Edie Brickell has a dream.
It's not to be rich, famous or even well-liked. Nor is it to save the whales, free political prisoners or feed the hungry.Surprise: She wants to be an old-fashioned mom.
Although she says she'll probably always be a performer, or at least an artiste of some sort, she says she ultimately wants something "more important" out of life.
"What's important is creating a family basis," she said in a recent telephone interview. "Family relations are more important than relations with an audience. It's something you can go home to. Something you can trust. It's not something where they're going to love you one minute and not the next."
A convenient stance, the cynic might say, given that Brickell and her band, New Bohemians, are on deck for a Sunday night stop in Utah - arguably the homeland for traditional moms.
And yet, Brickell sounds utterly serious, if perhaps a bit naive, about her family goals. And even her naivete is mitigated largely by her acknowledgment that her view of families is an idealized one, likely born from the inadequacies of her own upbringing.
"Sometimes people want to create the family they didn't have," she admits.
What kind of family did she have? She grew up in what press releases describe as a "lower-middle-class suburb" in Dallas. She lived mainly with her working mother who had divorced her father, a professional bowler, when Edie was very young. She attributes her shyness - which is evident on stage in her awkward, stiff-legged singing poses - to growing up in bowling alleys, moving frequently and being forced to attend many different schools.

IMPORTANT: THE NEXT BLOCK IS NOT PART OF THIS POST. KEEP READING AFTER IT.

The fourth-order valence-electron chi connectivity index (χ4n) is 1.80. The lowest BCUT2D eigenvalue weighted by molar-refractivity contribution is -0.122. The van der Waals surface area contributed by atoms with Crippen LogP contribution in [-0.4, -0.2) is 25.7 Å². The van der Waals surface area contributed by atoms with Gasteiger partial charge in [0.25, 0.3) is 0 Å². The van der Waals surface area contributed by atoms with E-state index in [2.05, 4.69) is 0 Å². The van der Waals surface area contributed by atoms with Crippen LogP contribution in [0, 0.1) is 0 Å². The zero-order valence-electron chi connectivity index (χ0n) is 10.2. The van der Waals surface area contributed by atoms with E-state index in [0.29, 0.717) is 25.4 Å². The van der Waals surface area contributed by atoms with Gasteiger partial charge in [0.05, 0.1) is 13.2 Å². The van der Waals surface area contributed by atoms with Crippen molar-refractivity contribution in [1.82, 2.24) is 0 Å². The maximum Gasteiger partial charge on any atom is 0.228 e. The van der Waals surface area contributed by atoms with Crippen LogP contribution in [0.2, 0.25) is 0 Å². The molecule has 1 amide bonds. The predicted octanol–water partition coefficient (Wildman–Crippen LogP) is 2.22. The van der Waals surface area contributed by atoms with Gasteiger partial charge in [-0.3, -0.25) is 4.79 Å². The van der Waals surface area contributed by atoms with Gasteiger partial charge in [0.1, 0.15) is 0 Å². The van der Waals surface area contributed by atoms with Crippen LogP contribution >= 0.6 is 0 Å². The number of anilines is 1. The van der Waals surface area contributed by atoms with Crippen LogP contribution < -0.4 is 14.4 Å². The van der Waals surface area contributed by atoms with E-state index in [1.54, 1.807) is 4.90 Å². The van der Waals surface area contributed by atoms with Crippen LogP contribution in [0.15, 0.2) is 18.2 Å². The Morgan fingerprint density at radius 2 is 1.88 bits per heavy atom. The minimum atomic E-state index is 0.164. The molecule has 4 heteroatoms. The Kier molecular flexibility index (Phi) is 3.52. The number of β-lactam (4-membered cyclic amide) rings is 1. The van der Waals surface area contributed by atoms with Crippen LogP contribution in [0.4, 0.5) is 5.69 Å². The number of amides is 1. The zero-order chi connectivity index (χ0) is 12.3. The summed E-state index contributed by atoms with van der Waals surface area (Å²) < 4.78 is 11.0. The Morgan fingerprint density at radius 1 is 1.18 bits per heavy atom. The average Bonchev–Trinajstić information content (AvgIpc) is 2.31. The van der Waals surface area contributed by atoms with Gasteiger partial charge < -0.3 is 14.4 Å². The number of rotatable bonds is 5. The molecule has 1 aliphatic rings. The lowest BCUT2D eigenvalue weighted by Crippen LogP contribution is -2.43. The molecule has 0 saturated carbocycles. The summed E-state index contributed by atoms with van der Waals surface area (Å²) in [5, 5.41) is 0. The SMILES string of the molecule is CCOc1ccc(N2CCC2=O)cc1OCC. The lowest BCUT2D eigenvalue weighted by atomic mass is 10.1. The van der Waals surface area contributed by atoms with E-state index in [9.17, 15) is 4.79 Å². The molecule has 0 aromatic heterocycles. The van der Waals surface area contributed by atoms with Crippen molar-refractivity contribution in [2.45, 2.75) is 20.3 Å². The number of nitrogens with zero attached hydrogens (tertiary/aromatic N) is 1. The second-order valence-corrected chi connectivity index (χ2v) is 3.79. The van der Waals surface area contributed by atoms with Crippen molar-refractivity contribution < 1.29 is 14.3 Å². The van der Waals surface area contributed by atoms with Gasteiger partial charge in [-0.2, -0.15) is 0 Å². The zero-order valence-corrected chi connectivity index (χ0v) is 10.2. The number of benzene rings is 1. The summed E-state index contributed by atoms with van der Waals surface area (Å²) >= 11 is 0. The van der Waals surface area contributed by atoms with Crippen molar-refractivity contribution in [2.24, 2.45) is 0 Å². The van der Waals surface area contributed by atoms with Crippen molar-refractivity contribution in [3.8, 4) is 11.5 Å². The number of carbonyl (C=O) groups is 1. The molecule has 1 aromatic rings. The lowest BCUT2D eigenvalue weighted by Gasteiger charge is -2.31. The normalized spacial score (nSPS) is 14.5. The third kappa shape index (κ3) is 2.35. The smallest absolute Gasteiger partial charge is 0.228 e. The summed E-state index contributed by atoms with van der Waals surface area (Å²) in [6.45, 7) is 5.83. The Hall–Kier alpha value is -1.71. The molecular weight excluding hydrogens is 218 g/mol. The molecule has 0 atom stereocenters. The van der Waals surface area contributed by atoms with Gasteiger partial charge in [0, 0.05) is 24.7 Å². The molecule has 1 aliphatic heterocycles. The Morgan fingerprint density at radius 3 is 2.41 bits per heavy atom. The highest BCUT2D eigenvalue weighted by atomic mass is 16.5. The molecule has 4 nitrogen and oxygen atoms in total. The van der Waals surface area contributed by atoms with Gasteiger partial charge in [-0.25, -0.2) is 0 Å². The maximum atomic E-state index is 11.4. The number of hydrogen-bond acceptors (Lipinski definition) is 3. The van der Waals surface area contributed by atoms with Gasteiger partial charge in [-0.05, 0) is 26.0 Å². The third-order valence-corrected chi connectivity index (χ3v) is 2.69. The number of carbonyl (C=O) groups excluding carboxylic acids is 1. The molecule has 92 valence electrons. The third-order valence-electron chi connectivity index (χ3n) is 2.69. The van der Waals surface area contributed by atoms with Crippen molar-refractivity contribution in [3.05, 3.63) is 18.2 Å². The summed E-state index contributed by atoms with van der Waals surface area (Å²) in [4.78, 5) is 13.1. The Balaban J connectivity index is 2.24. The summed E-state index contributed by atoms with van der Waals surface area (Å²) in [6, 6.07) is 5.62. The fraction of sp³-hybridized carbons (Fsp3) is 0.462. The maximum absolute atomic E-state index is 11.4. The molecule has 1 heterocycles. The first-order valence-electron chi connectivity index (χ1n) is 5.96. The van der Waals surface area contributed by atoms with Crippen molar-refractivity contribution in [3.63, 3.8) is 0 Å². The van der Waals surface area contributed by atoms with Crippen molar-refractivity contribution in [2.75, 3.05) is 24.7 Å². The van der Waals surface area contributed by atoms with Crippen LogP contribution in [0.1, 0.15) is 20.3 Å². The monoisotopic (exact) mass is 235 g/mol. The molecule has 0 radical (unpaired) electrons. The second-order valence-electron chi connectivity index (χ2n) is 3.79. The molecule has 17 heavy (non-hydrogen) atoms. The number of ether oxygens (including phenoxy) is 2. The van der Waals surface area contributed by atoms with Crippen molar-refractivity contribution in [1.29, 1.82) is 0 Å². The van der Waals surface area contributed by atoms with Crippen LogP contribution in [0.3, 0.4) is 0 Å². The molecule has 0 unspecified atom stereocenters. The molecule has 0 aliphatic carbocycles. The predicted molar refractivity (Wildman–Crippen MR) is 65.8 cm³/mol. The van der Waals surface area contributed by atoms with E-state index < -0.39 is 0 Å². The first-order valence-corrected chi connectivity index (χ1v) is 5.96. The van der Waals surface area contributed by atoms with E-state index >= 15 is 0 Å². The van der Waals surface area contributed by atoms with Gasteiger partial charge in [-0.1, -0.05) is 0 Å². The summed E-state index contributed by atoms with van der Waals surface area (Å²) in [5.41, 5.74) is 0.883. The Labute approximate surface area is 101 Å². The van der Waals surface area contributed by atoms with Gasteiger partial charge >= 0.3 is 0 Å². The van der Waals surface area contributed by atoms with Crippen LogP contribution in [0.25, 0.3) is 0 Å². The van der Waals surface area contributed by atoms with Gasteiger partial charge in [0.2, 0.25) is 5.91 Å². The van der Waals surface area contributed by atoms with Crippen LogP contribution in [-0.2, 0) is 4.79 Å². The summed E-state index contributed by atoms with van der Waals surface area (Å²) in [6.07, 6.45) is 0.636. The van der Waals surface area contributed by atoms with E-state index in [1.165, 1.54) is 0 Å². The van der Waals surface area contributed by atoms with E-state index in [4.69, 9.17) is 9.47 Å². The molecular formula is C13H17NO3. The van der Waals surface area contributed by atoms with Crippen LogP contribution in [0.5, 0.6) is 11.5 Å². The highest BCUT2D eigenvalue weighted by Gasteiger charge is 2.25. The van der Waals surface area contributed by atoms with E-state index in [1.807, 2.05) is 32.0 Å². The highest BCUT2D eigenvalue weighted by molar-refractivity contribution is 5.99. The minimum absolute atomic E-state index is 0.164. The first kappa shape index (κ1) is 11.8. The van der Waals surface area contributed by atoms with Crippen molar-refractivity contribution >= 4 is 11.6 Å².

Given her bashfulness, it's surprising she ever broke into a business where ostentation is a way of life. And, in fact, Brickell can only describe it as "inspiration" (fueled by a shot of Jack Daniels) that led her to make her impromptu singing debut at a Dallas night club early one morning in 1985. On a dare, she joined the British-influenced ska band called New Bohemians onstage And while she sang mainly improvised, sometimes nonsensical lyrics, the band members liked her so much they asked her to join.
Still, Brickell admits she's not entirely comfortable with the performance aspect of her chosen craft. She says she prefers writing songs to recording and touring. The main reason, she says, is that it's sometimes difficult to recapture onstage the emotion of a song she wrote years ago.
"I'm more interested in new ideas and new songs," she said.
That urge to do something different is evident on their newest album, "Ghost of a Dog," which features songs that are more up-tempo and percussive than the band's 1988 debut album, "Shooting Rubber Bands at the Stars," which spawned a top-10 single ("What I Am") and was ranked the 10th best album of the year by Rolling Stone magazine.
But being different, especially after a successful album, is a risky proposition. The "if-it-ain't-broke-don't-fix-it" philosophy dominates the pop music industry, and many bands find that forging this year's rec-ord in the image of last year's blockbuster is an easy way to financial success.
And being different has had a price for Brickell and New Bohemians. "Ghost of a Dog" peaked at 32 on Billboard's list of top 100 albums and has since disappeared from radar.
But Brickell is nonplussed. The less-stellar success of "Ghost" was not a surprise, she said, "because the first one really went on to sell more than anyone expected. It had more of a pop feel. But we felt like, `Let's not repeat ourselves.' And we knew whatever we did would sell a little."
It's perhaps the desire not to repeat herself that urges Brickell to contemplate her future family.
"I don't want to be the same," she said. "I don't like it when I have same thoughts. If I found someone who I could agree with, maybe, I would hope, I would be married in some kind of dependent relationship. I want to be a woman who has a career, but who has enough time to focus on the kids and not send them away."
Edie Brickell and New Bohemians will perform at the Capitol Theatre on Sunday, April 14. Blue Rodeo will open the show at 7:30 p.m.